Bicycle SA met with local government to discuss new cycling laws and their impact on pedestrians.
While the new South Australian cycling laws mean we can all now legally cycle on footpaths, such changes have spurred both ongoing community debate and some confusion among local government authorities on how to best manage these changes.
Two weeks ago, Bike SA attended a Cycling Roundtable hosted by the Local Government Association. The twenty one invited stakeholders shared advice on the issues and opportunities around the new cycling laws that provide the right to ride on our footpaths.
Bike SA (represented by our Patron and former Lord Mayor Stephen Yarwood), provided the following input into the discussion.
- 35% of Bike SA Members responded that they are using the opportunity to ride on the footpath
- The Queensland experience has been extremely well received with little pedestrian/cyclist conflict.This has lead to more people cycling, greater levels of physical activity and better public health outcomes
- In the last 5 years, no fatalities have been recorded between a pedestrian and cyclist on a footpath
- The new laws have been particularly effective at encouraging women to ride more often
- The opportunity to pop onto the footpath reduces the need to navigate unsafe road environments, particularly around Adelaide’s ‘disappearing bike lane’ zones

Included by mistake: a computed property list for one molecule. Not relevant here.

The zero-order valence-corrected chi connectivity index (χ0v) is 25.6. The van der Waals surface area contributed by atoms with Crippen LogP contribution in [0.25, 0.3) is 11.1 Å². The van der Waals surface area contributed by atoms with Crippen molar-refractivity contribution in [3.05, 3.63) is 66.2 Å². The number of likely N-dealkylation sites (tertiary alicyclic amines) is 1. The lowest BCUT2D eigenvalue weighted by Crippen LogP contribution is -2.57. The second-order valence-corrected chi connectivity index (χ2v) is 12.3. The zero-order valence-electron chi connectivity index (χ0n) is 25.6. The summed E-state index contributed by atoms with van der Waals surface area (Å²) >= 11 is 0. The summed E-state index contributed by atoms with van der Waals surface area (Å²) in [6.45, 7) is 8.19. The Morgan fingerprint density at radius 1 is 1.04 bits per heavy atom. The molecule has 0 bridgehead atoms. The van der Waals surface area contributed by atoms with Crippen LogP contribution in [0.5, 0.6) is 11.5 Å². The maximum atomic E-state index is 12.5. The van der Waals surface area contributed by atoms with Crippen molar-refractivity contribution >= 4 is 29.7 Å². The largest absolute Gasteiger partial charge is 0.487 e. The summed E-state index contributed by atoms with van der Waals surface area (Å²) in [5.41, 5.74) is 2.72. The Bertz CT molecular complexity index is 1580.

- An education campaign is vital to explain “rights and responsibilities” of both riders and pedestrians
- Speed limits on footpaths would be unenforceable and represent a knee jerk reaction
- Any variation to the current laws would act as yet another barrier to encouraging more people to ride
It was recognised that most of the issues associated with cycling on footpaths are “perceived” problems with 95% of complaints received by Adelaide City Council being in relation to linear pathways and not cycling on ‘street’ footpaths.
The Cycling Roundtable attendees agreed that the regulatory amendment enabling cycling on footpaths has not yet settled into South Australian culture as similar problems have not been experienced interstate with the introduction of cycling on footpaths.
It was noted that local government has the authority to ban cycling on particular footpaths. However, Lord Mayor Martin Haese noted that this was not an approach that the Adelaide City Council, the council with the most pedestrian traffic, is looking to take. The exception is Rundle Mall where cycling has been precluded for many years.
As a result, the attendees of the roundtable agreed that many of the issues experienced in relation to the new regulations are the result of a cultural shift that needs to occur to develop mutual understanding of vulnerability of all footpath users, including cyclists, and to get used to expecting cyclists while walking along both linear and street footpaths.
At the end of the day, if this is a community conversation about pedestrian safety, then the priority should be the conflict between motorists and pedestrians. On average, 15 South Australians die each year as a result of a collision with a motorist (with there being no fatalities recorded in the past 5 years between cyclists and pedestrians on footpaths).
The LGA has created a nice FAQ sheet for anyone interested in the new cycling rules
The LGA has provided a summary of the group’s comments from the meeting the suitability of certain footpaths for the interaction of pedestrians and cyclists.